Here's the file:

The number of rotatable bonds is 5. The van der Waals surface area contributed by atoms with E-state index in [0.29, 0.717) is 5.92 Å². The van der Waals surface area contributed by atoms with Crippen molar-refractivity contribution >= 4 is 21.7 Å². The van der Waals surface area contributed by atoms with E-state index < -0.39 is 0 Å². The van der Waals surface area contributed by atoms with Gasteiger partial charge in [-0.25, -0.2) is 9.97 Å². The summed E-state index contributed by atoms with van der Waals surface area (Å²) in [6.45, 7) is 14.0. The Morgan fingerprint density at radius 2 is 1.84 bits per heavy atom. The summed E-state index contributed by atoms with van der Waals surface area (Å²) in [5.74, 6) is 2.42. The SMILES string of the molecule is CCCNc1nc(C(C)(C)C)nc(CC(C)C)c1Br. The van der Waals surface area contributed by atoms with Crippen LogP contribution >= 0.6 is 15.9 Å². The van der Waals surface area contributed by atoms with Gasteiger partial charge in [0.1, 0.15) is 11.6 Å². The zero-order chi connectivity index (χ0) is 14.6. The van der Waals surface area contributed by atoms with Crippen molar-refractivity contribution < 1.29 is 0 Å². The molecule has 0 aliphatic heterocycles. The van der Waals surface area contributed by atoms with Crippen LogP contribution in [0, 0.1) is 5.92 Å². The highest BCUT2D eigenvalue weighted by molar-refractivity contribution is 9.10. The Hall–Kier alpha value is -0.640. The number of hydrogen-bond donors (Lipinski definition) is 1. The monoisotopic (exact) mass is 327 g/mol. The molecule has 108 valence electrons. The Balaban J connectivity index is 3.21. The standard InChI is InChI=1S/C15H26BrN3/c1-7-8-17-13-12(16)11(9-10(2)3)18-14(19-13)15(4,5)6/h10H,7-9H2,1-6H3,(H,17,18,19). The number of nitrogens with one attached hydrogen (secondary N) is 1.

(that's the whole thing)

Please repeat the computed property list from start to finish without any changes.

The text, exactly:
The number of rotatable bonds is 5. The van der Waals surface area contributed by atoms with E-state index in [0.29, 0.717) is 5.92 Å². The van der Waals surface area contributed by atoms with Crippen molar-refractivity contribution >= 4 is 21.7 Å². The van der Waals surface area contributed by atoms with E-state index < -0.39 is 0 Å². The van der Waals surface area contributed by atoms with Gasteiger partial charge in [-0.25, -0.2) is 9.97 Å². The summed E-state index contributed by atoms with van der Waals surface area (Å²) in [6.45, 7) is 14.0. The Morgan fingerprint density at radius 2 is 1.84 bits per heavy atom. The summed E-state index contributed by atoms with van der Waals surface area (Å²) in [5.74, 6) is 2.42. The SMILES string of the molecule is CCCNc1nc(C(C)(C)C)nc(CC(C)C)c1Br. The van der Waals surface area contributed by atoms with Crippen LogP contribution >= 0.6 is 15.9 Å². The van der Waals surface area contributed by atoms with Gasteiger partial charge in [0.1, 0.15) is 11.6 Å². The zero-order chi connectivity index (χ0) is 14.6. The van der Waals surface area contributed by atoms with Crippen molar-refractivity contribution < 1.29 is 0 Å². The molecule has 0 aliphatic heterocycles. The van der Waals surface area contributed by atoms with Crippen LogP contribution in [0, 0.1) is 5.92 Å². The highest BCUT2D eigenvalue weighted by molar-refractivity contribution is 9.10. The Hall–Kier alpha value is -0.640. The number of hydrogen-bond donors (Lipinski definition) is 1. The monoisotopic (exact) mass is 327 g/mol. The molecule has 108 valence electrons. The Balaban J connectivity index is 3.21. The standard InChI is InChI=1S/C15H26BrN3/c1-7-8-17-13-12(16)11(9-10(2)3)18-14(19-13)15(4,5)6/h10H,7-9H2,1-6H3,(H,17,18,19). The number of nitrogens with one attached hydrogen (secondary N) is 1.